Sometimes reporting what appear to be the simplest things turn out to be the hardest. Thus, a look a the Express
front page today yielded this story
which offered the prospect of a "quick and dirty" post on the continuing theme of immigration. But, as so often, it turns out to be more complicated than at first appears.
The story itself is headlined: "Shelter in Calais generates fears of increased numbers of migrants to Britain", and it tells of "fears of a fresh wave of migrants were raised last night as a new reception centre across the Channel proves to be a magnet for refugees".
Hundreds of would-be immigrants have flooded the Calais area vowing to try to get to the UK after French authorities opened what the Express
is calling "the five-star shelter". The town's mayor, Natacha Bouchart, we are told, has ordered £100,000 to be spent on the facility.
But what leapt off the screen was the origin of these people, who are being described as refugees from Afghanistan, Turkmenistan, Eritrea, Somalia, Syria and Pakistan. In other words, these are not citizens of EU member states and they do not enjoy the "freedom of movement" provisions which have been the subject of so much recent controversy.
What then makes this more interesting is that Bouchart is blaming the UK for the problem, which is causing so much grief to Calais locals. An estimated 400 migrants are currently living in dilapidated buildings or camping out in Calais, creating disruption quite out of proportion to their numbers.
Something needed to be done - hence the shelter. But at the heart of the problem says Bouchart is Britain's "grotesque and hypocritical" immigration policy. Deputy mayor Philippe Mignonet, puts clothes on this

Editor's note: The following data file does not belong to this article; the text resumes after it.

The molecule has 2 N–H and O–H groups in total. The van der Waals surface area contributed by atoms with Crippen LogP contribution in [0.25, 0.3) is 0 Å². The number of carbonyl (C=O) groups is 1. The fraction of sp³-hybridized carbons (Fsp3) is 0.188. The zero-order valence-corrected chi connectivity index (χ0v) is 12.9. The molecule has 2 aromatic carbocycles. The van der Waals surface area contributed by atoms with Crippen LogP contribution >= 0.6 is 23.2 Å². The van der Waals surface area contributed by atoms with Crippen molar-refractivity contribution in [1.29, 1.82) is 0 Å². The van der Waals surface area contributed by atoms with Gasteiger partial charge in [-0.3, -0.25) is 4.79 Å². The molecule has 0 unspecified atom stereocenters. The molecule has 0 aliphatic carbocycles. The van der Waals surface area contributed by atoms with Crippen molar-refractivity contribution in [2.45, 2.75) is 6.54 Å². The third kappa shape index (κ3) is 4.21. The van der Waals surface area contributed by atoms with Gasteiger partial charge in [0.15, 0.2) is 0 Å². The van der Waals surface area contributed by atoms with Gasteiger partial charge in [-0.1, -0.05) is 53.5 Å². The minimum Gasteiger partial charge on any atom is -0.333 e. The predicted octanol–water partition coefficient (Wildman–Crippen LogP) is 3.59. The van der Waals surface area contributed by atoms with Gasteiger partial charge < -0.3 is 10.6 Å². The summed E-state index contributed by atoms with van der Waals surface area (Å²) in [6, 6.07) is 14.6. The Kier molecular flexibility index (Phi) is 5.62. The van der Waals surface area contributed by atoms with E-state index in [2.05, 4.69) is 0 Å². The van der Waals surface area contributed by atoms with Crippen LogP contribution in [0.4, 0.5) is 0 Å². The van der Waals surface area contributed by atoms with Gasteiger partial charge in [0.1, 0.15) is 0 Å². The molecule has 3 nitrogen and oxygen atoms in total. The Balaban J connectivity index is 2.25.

, complaining that "Britain says we don't want immigrants but does nothing to prevent black economy employment yet two million people work on the black in Britain".
This is a grossly over-simplistic view but, nevertheless, Mignonet is illustrating the broader point. The UK is doing very little (or less than it should) to address the "pull factors" that make the country such an attractive destination for (some) asylum seekers.
At this stage, Nigel Farage enters the Express
story, condemning the opening of the centre as "a ridiculous, irresponsible" approach to the "crisis". "We in the UK", he says, "simply cannot keep sustaining large influxes of people which have already added to a huge growth in population".
According to Farage, this development "demonstrates, sadly, how much of a soft touch Britain is perceived to be, given that those who have already reached the safety of France remain focused on coming to the UK specifically in hope of receiving handouts courtesy of the British taxpayer".
France, he adds, should honour its international duties, instead of "shirking" them, by processing asylum applications in the country in which they arrive.
All that is a little unfair on France. The first port of call for these "asylum seekers" in the main is not France, which is as much an unwilling recipient of these people as is the UK. And compared with the 138,000 taken in by the UK between 2007 and 2011, France has absorbed nearly 207,000. Germany has taken 155,970 and Sweden has allowed in 146,380 – more than the UK.
The essence of the problem is that there are powerful forces driving migration. And while we expect all nations to live up to their obligations, this is not just a UK problem or even a European problem. The United States and Canada have had their share of asylum seekers, the former taking 278,000 and the latter 147,000.
Thus, the Europeans, quite independently of the EU, are entitled to expect the UK to help deal with a common problem, one which arises not from EU treaties but from the 1951 UN Convention
on the Status of Refugees and the 1967 protocol, to which the UK is a signatory. These instruments are far from ideal, so there is little value is sticking to the letter. They were never intended to deal with the current situation.
However, as far as France – and Calais in particular goes - Britain could do more by addressing the "pull factors", but even that would have limited overall value without also dealing with the "push factors". But to explore and then deal with these requires grown-up politics. And, as we are all too aware, those are in short supply.